Environment, Forestry and Fisheries Minister Barbara Creecy has launched the third National Biodiversity Assessment (NBA), which is a scientific reflection of the state of the country’s biodiversity.
The NBA took five years to complete and involved nearly 480 South African scientists, many of them emerging scientists.
Creecy launched the NBA at the South African National Biodiversity Institute (SANBI) in Tshwane on Thursday. The assessment allowed government to evaluate progress and shortcomings in conservation and ecosystem management on both land and sea.
The study, led by SANBI, found that major pressures on South Africa’s biodiversity are habitat loss, changes to freshwater flow, overuse of some species, pollution, climate change and invasive alien species.
“The study will be a valuable tool for the environment sector, government, civil society and the scientific community to inform policy, planning and decision-making on the wise use of the country’s biodiversity assets and the management and restoration of ecological infrastructure,” Creecy said.
Highlighting the report’s five main findings, the Minister said the good news is significant success was recorded in assessing and protecting South Africa’s biodiversity, maintaining the country as one of 17 megadiverse nations that has plant and marine species found nowhere else on Earth.
The second major finding confirmed the strategic significance of biodiversity-related employment, noting that approximately 418 000 jobs are biodiversity-related.
This compared favourably with the mining sector, which sustained approximately 430 000 jobs in 2017. Many of the biodiversity-related jobs were in rural areas where employment alternatives are limited.
Creecy said although the report found that South Africa’s protected areas are generally providing good protection for species, with the majority of species of birds, reptiles, amphibians, plants, butterflies and mammals protected, animal and plant species are under threat.
The NBA revealed that 36 South African plant species are already confirmed extinct, a further 70 possibly extinct and 14% of all plant species threatened with extinction. Of the 2 911 animals assessed, a total of 12% are categorised as threatened with extinction.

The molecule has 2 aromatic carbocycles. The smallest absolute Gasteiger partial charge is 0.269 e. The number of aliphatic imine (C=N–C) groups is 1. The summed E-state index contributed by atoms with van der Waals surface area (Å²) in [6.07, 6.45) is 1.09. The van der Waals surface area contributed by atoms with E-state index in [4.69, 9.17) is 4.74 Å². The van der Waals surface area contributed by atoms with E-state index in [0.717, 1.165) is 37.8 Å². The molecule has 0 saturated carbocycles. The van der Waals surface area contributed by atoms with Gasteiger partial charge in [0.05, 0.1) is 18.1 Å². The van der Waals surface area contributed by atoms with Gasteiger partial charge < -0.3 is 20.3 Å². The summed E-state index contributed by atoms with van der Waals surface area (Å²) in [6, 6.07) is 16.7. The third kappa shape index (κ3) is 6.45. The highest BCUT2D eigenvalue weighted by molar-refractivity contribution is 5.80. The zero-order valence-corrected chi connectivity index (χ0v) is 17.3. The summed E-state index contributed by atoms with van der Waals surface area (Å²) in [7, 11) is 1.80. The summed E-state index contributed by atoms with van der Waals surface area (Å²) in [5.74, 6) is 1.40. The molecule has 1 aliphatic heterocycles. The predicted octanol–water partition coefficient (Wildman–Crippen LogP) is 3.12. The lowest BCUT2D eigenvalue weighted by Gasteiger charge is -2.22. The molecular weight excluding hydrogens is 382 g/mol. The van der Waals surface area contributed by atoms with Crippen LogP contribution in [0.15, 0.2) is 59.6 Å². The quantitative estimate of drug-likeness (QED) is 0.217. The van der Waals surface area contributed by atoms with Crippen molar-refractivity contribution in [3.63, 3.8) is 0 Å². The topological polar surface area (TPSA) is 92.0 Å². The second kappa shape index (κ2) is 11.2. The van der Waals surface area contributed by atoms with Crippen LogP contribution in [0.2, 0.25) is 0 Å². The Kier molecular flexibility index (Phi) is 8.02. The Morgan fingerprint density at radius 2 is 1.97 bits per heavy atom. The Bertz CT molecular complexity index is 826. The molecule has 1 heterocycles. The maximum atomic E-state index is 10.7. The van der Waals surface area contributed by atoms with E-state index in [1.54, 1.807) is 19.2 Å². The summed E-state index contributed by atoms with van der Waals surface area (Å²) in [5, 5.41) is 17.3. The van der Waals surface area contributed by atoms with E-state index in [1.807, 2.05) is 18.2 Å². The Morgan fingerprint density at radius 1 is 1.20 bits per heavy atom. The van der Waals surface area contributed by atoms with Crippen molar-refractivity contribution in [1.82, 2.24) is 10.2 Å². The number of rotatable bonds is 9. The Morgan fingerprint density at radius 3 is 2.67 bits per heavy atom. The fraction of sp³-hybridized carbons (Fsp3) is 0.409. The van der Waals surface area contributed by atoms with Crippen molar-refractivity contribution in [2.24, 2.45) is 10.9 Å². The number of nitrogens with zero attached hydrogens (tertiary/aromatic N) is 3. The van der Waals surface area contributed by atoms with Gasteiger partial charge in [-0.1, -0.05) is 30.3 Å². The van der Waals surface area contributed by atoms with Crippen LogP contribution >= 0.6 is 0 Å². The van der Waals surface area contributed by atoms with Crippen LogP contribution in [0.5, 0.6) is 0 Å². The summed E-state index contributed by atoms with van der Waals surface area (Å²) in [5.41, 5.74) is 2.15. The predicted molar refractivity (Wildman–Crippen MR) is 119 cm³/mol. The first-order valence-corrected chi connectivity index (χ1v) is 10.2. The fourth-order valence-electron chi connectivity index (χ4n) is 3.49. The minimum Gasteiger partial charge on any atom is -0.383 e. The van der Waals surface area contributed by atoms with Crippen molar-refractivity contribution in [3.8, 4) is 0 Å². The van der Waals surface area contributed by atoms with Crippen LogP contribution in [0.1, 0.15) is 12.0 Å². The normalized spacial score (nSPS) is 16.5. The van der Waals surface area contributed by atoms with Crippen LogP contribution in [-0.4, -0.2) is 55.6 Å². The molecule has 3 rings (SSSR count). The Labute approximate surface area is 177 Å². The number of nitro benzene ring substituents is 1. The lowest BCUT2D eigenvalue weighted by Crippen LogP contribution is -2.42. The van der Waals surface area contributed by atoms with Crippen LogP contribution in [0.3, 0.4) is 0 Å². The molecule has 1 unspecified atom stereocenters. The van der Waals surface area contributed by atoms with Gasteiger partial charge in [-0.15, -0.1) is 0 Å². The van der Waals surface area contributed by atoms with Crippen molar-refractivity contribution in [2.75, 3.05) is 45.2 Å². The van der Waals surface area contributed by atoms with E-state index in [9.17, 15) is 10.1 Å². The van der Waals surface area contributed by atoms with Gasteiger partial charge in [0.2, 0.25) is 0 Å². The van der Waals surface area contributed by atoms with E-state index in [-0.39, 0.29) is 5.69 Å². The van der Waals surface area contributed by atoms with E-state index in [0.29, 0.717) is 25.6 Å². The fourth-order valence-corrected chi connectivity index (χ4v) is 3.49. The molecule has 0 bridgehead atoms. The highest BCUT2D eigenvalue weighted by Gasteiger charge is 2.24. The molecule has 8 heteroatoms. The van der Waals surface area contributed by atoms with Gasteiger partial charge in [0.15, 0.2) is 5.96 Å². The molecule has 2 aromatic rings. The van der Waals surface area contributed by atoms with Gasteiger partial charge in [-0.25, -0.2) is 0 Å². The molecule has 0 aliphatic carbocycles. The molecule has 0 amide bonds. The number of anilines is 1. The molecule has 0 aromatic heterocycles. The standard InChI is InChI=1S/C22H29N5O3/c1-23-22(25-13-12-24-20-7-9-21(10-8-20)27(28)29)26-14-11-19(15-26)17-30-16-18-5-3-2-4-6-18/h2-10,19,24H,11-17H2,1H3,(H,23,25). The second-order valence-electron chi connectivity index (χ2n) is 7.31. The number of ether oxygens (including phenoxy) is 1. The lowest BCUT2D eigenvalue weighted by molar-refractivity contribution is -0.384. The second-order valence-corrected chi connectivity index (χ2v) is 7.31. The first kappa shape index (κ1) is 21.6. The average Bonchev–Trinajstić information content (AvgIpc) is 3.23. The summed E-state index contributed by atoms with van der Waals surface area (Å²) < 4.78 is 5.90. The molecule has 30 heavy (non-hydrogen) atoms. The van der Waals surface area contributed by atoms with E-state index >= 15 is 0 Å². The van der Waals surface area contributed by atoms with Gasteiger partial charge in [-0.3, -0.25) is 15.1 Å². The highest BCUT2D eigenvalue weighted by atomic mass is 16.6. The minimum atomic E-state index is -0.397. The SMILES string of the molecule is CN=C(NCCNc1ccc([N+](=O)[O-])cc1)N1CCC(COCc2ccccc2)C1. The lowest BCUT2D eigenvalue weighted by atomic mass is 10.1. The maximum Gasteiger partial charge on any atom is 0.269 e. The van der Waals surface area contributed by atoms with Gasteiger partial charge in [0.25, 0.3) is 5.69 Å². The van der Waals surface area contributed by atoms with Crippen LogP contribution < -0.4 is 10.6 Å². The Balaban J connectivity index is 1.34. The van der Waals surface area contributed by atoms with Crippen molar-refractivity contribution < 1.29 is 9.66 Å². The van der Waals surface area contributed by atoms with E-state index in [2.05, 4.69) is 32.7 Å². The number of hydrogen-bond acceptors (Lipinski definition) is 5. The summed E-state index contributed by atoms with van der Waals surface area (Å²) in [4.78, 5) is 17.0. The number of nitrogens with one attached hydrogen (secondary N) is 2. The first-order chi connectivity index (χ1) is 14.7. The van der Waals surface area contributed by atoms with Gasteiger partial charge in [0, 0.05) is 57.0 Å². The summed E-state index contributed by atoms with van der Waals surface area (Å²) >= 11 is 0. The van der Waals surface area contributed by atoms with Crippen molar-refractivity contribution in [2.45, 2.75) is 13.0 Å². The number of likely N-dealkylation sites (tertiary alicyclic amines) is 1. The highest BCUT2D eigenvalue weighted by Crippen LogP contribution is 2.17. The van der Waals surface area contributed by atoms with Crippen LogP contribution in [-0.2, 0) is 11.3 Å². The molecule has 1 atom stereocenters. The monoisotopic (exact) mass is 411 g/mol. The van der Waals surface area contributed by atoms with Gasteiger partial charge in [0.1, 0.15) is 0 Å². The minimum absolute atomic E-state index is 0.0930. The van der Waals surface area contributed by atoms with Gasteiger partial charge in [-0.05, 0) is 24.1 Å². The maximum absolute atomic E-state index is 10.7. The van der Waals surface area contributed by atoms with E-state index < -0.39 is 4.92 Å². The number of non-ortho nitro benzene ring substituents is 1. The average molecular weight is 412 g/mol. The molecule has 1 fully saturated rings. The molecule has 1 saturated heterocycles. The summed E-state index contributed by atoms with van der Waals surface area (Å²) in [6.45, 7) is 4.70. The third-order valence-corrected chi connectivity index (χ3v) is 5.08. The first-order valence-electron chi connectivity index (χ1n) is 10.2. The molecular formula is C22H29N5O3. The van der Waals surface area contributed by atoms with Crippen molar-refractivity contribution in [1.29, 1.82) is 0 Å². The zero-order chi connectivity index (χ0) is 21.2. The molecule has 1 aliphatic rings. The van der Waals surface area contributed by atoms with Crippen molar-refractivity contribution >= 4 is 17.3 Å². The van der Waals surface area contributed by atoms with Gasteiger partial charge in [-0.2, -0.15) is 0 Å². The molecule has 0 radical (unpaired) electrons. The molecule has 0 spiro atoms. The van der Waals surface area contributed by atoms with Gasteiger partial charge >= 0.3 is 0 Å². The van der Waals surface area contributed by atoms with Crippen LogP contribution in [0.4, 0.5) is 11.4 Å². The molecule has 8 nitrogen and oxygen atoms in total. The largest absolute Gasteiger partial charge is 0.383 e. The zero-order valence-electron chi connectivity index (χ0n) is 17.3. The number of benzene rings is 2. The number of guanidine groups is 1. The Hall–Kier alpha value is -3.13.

“The most concerning of the report’s findings relate to our freshwater ecosystems, rivers, wetlands, estuaries and freshwater fish stocks. These are the most vulnerable of all species groups and the most threatened ecosystems in South Africa.
“In a water-stressed country such as ours, these findings are cause for serious concern. The restoration and protection of these fresh water eco-systems, or what we term eco-infrastructure services, will deliver huge returns on investment with great benefit to the communities that depend on them,” the Minister said.
The report adds to the significant global scientific evidence that nature is declining worldwide at rates unprecedented in human history.
The Minister said the question now is how understanding this dismal message will help government in its quest to get a better deal for people and nature.
The information in the report will not only feed into policies such as the National Biodiversity Framework and the National Protected Areas Expansion Strategy, but also assist in the country’s international reporting obligations – such as the state of environment reporting and the Convention on Biological Diversity Country Report.
It will also improve targeting of the department’s already extensive programme to rehabilitate rivers, estuaries and wetlands.
“Armed with the scientific evidence from this report, we will now be able to take further action to protect and monitor the effectiveness of interventions in our most important eco-infrastructure and water catchment areas,” the Minister said. – SAnews.gov.za